Productivity investment needed for Ecuador's bananas, says researcher
An Ecuadorian scientist says the country needs to improve the productivity of small banana farmers to get out of crisis, website Elcomercio.com reported.
Coastal Polytechnic School (EPSOL) Center for Biotechnology Studies of Ecuador (CIBE) director of plant pathology Pablo Chang, told the website it wasn't trade agreement issues that were holding the industry back but structural problems with technology.
"The problem is not a lack of trade agreements. This happens every year, especially July, August and September as these are the months when students in the European Union and the United States go on vacation and demand is drastically reduced," Chang was quoted as saying.
"The problem is structural and arises from producers not having access to technology to reduce costs. 55% of growers are people who have less than 15 acres and only have 12% of the land. In contrast, large producers amount to 11% but have 52% of the country's total banana area.
"The problem with banana farmers is that they do not want to invest in research and they only worry about having profits with their production. They complain that there aren't research centers or technological support, but they are reluctant to support studies that help them improve their production."
Chang argues the emergency funding would be put to better use if it went towards improving quality and increasing productivity, while he does not agree with providing funds now and doing nothing when times were good.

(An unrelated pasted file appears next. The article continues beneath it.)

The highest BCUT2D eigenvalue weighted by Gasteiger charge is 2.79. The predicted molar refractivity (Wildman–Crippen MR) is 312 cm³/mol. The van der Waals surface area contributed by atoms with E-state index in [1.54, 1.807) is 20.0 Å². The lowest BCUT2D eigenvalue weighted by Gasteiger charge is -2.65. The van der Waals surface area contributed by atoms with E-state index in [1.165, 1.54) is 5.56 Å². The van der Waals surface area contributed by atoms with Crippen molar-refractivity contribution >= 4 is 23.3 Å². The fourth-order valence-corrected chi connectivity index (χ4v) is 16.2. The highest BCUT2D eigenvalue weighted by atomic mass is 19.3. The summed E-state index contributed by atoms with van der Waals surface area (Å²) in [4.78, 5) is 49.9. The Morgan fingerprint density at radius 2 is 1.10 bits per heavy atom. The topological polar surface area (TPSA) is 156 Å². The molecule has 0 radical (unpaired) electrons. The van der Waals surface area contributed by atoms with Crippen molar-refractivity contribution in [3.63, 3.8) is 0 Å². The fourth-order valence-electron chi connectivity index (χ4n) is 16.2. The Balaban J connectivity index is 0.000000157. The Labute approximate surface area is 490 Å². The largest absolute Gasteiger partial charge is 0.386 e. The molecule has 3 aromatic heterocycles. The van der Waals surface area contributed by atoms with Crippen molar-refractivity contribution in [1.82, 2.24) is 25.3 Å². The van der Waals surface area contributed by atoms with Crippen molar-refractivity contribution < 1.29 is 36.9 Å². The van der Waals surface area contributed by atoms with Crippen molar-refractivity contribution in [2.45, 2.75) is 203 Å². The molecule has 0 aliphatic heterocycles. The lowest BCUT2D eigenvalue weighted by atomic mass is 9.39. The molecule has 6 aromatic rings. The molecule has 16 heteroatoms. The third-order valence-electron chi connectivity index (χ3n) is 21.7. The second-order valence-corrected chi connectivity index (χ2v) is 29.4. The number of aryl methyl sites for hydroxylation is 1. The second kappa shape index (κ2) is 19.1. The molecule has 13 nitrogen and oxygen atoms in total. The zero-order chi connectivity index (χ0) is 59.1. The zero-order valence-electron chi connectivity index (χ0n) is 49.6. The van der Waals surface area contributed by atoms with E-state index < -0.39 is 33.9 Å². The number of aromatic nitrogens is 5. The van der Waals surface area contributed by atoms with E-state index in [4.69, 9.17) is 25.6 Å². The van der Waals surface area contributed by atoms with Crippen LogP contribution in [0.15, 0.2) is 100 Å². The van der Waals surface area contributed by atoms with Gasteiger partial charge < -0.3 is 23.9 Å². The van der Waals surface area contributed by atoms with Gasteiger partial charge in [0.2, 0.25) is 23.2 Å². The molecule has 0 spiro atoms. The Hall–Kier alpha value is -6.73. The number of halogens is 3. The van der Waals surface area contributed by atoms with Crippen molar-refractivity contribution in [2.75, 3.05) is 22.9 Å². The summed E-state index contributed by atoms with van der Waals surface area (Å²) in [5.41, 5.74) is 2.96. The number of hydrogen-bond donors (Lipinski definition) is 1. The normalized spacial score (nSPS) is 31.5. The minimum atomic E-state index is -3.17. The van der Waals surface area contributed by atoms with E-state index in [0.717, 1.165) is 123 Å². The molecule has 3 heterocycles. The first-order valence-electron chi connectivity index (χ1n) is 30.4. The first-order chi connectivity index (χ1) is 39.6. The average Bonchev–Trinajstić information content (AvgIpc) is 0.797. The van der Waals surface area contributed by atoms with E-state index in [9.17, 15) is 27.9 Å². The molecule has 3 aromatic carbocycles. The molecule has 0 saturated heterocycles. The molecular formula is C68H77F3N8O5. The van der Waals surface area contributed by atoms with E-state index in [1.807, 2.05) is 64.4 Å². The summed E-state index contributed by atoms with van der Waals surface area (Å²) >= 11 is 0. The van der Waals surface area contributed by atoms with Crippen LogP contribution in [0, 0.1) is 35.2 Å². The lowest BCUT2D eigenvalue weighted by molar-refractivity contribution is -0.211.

He said costs were also higher for small growers as they did not have adequate irrigation technology to improve spraying systems and did not have fixed quotas, while a lot of effort also had to go towards controlling disease.
"Some 30% of the costs are concentrated in controlling Black Sigatoka. We must correctly monitor and continuously apply fungicides but some do not kill the fungus. For that we have to foster a new seeding system such as the hexagonal, which allows for a larger population of plants in the same area," Chang was quoted as saying.
"Two years ago the Center for Biotechnology Studies of Ecuador (CIBE) proposed a program to enhance banana productivity to the CIBE, but there was no interest. It deals with a clean spray system that would lower costs of production and benefit small banana growers.
He said accessing new technology was not expensive, while the examples of Colombia and Costa Rica showed that the right political and business decisions could improve yields, the story reported.
Chang also called on larger growers to share their technologies with smaller growers to help improve the country's productivity.
Photo: Enrique Pesantes, El Commercio